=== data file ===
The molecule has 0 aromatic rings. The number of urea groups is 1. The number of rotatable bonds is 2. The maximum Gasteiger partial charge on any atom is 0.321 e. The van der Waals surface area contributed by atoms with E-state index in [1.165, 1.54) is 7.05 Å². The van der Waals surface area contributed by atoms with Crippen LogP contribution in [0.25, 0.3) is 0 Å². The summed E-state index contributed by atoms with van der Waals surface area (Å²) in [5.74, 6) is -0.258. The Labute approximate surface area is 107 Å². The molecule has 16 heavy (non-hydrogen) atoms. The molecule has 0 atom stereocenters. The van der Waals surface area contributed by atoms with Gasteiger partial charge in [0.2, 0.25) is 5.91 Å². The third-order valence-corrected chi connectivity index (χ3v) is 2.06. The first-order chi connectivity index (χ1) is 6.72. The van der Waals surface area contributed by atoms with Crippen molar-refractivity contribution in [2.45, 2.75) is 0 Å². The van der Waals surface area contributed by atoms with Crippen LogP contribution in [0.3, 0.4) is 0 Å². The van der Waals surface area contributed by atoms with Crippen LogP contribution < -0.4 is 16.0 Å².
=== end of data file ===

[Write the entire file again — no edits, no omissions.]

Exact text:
The molecule has 0 aromatic rings. The number of urea groups is 1. The number of rotatable bonds is 2. The maximum Gasteiger partial charge on any atom is 0.321 e. The van der Waals surface area contributed by atoms with E-state index in [1.165, 1.54) is 7.05 Å². The van der Waals surface area contributed by atoms with Crippen LogP contribution in [0.25, 0.3) is 0 Å². The summed E-state index contributed by atoms with van der Waals surface area (Å²) in [5.74, 6) is -0.258. The Labute approximate surface area is 107 Å². The molecule has 16 heavy (non-hydrogen) atoms. The molecule has 0 atom stereocenters. The van der Waals surface area contributed by atoms with Gasteiger partial charge in [0.2, 0.25) is 5.91 Å². The third-order valence-corrected chi connectivity index (χ3v) is 2.06. The first-order chi connectivity index (χ1) is 6.72. The van der Waals surface area contributed by atoms with Crippen molar-refractivity contribution in [2.45, 2.75) is 0 Å². The van der Waals surface area contributed by atoms with Crippen LogP contribution in [0.3, 0.4) is 0 Å². The van der Waals surface area contributed by atoms with Crippen LogP contribution < -0.4 is 16.0 Å².